Let’s be honest: When you think of America’s most haunted cities, Miami isn’t the first on the list. This is a town known for her beaches, art deco architecture, and unique South Floridian culture, not the supernatural.
Here’s the thing: all those elements described above? They make for a city ripe with paranormal activity. Miami contains dozens of ethnic and cultural enclaves with their own beliefs and rituals. Over the years, the “Magic City” has attracted dreamers, robber barons, artists, and gangsters—many of whom still haunt the streets of this glittering seaside community long after death.
It’s hard to miss the Biltmore; the grand dame hotel towers over the aristocratic Mediterranean-style mansions of Coral Gables. While the Biltmore lacks the isolation of haunted hotels like Colorado’s Stanley Hotel, it compensates with an equally muscular architectural presence and storied history. In it’s heyday, the Biltmore hosted kings and kingpins from around the world.
It’s said the hotel elevator will sometimes depart the Jazz-era lobby and travel to the 13th floor of its own accord—the same floor where New York gangster Thomas “Fatty” Walsh was murdered in 1929. There are reports of ghostly soldiers wandering the Biltmore’s hallways and manicured grounds as well; during World War II, the hotel served as a military hospital for wounded soldiers returning home.
The most well known haunted location in Miami, this compound, built by industrialist Charles Deering, sits on land that was inhabited by Native Americans as far back as 10,000 years ago. Visitors often report feeling changes in air temperature, hearing whispers just beyond the range of their senses, and seeing doors randomly slam shut. The estate is now a public museum, and hosts frequent ghost tours for paranormal enthusiasts.
City of Miami Cemetery
The oldest cemetery in Miami-Dade county occupies a space that is, itself, a study in South Florida contrasts. The sunny little plot of land is small in stature and scope, surrounded by a neighborhood caught between rapid gentrification just to the north, and low-income tenements to the south. The old graves themselves are dwarfed by enormous high-rise condos that speak to this city’s unquenchable thirst for development.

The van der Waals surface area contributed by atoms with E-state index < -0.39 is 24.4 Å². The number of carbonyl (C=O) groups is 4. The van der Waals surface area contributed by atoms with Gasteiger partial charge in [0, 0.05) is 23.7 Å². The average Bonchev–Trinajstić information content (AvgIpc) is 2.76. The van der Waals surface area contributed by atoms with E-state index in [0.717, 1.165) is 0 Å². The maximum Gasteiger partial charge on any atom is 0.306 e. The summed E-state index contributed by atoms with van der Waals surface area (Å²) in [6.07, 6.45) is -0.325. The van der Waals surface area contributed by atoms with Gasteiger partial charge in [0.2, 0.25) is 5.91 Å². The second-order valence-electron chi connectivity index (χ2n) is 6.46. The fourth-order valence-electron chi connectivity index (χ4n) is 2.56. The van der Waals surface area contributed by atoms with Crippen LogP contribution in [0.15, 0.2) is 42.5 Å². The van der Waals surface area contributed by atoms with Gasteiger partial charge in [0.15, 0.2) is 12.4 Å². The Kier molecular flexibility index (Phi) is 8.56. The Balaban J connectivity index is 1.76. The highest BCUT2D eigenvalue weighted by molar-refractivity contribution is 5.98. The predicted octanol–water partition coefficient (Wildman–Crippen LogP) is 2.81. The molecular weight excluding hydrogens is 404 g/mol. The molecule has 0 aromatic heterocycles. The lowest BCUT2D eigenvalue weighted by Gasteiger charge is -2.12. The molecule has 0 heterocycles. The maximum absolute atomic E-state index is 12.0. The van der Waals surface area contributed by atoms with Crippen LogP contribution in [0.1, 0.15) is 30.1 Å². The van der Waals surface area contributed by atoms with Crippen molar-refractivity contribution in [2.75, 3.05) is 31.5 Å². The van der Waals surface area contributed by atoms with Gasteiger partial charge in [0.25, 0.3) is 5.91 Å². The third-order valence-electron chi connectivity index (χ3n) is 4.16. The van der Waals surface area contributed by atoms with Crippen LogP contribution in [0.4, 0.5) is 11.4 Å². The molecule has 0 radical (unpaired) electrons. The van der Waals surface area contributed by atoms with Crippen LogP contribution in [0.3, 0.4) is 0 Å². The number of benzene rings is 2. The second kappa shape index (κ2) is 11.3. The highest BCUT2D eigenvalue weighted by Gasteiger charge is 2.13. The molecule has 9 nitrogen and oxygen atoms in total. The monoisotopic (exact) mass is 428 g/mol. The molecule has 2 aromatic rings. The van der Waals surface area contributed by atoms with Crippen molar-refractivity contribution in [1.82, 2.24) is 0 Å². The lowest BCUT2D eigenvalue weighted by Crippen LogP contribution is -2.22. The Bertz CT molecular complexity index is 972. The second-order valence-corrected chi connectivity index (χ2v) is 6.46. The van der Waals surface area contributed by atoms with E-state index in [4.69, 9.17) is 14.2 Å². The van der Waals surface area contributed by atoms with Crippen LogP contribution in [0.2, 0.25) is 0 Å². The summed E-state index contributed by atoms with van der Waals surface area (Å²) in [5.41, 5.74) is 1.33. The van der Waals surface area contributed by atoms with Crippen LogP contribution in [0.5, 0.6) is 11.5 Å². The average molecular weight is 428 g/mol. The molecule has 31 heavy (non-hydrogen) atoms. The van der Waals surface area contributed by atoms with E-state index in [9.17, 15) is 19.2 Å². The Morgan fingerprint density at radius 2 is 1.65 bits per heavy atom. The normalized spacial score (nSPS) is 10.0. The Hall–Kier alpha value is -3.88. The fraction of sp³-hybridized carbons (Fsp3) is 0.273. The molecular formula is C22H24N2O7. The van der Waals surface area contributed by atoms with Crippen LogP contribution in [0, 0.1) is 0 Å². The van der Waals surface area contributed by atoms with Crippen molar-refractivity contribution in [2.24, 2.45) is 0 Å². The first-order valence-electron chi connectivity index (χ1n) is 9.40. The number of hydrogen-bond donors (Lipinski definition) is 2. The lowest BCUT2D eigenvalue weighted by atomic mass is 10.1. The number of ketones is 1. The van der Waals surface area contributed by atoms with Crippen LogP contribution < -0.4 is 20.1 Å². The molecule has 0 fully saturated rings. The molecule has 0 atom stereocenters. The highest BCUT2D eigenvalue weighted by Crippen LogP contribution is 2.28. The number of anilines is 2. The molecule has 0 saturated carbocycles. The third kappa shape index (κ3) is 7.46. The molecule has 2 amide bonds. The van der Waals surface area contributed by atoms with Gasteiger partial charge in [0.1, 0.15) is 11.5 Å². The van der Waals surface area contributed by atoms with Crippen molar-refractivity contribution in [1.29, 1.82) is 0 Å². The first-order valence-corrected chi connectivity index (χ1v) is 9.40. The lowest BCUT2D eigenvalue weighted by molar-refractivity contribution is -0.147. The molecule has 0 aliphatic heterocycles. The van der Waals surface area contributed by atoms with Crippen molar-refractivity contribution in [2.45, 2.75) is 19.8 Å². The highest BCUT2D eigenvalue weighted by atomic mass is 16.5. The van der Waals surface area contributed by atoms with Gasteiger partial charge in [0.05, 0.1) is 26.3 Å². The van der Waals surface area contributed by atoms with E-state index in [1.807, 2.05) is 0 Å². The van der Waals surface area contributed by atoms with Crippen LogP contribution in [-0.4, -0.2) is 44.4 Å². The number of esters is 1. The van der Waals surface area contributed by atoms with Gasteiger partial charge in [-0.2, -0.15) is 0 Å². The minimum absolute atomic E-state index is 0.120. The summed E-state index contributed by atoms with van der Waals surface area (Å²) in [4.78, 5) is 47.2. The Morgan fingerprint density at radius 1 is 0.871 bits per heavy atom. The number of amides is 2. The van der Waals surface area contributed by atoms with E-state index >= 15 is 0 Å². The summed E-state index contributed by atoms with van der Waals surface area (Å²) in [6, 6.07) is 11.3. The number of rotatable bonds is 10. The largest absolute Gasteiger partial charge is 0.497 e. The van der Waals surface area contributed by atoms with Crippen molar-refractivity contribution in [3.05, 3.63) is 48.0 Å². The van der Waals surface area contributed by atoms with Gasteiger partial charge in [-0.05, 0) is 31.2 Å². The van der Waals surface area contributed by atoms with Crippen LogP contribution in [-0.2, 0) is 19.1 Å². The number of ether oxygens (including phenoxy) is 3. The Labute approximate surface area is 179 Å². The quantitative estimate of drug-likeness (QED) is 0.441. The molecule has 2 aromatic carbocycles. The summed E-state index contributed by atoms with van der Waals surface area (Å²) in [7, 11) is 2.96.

That drive to build came with the city’s first wave of American pioneers, and many of those individuals are buried in the city cemetery, including Julia Tuttle, the 19th-century dynamo who effectively founded Miami. Today, 9,000 souls are buried in the City of Miami Cemetery—inviting rumors of spirits rising from the grave and roaming the cemetery pathways at night.
The Miami River
While there are few stories of outright ghost sightings along the banks of the Miami River, you can’t beat the haunting stretch around Flagler and River Dr (NW S River Dr is the official) for its eerie qualities. Though you may not want to walk around aimlessly in this area at night, a slow drive reveals an older neighborhood that sits on the banks of a muddy river, shadowed by condo canyons and high-rise towers. On the water, fishermen return from the Florida Keys joking in Spanish.
A little over a mile southwest of the Miami River is Little Havana, an area that has grown from a Cuban enclave into an entrepote for immigrants from across the Spanish speaking world. It’s not uncommon to see chickens roaming these streets, as well as botanicas selling candles and spell components that are a part of the local Santeria religion.
Villa Paula Mansion
This new-classical mansion from the 1920s was built for Senior Don Domingo Milord, the first Cuban consulate in Miami. Six years after Milford moved into the estate, his wife, Paula, died tragically after complications from a leg amputation.
The home exchanged hands multiple times following Paula’s death. Former owners and neighbors say that cats have met grisly ends after being slammed shut in the estate’s iron gate. In addition, visitors have heard unexplained knocking, shoes stomping across the stone path in the back yard, and smelled the intoxicating aroma of strong Cuban coffee and fresh roses, even when the flowers weren’t blooming.
Parkway West Medical Center
You can’t really visit this one. Well, you can, but it’s illegal and dangerous—ghosts or no. The Parkway was once a state of the art hospital, but it closed in 2002, and since then, the 11-story building has sat vacant, looming over the Palmetto Expressway at the Golden Glades Interchange.
An abandoned hospital is always pretty scary, and this one is no exception. The building is overgrown with weeds and sub-tropical foliage; where the plants haven’t claimed the structure, graffiti and rot has. The building is a popular spot for ghost hunters and thrill seekers, who scale the iron fence that encloses the structure for a peek inside.
Featured photo: Brett Levin / Flickr (CC)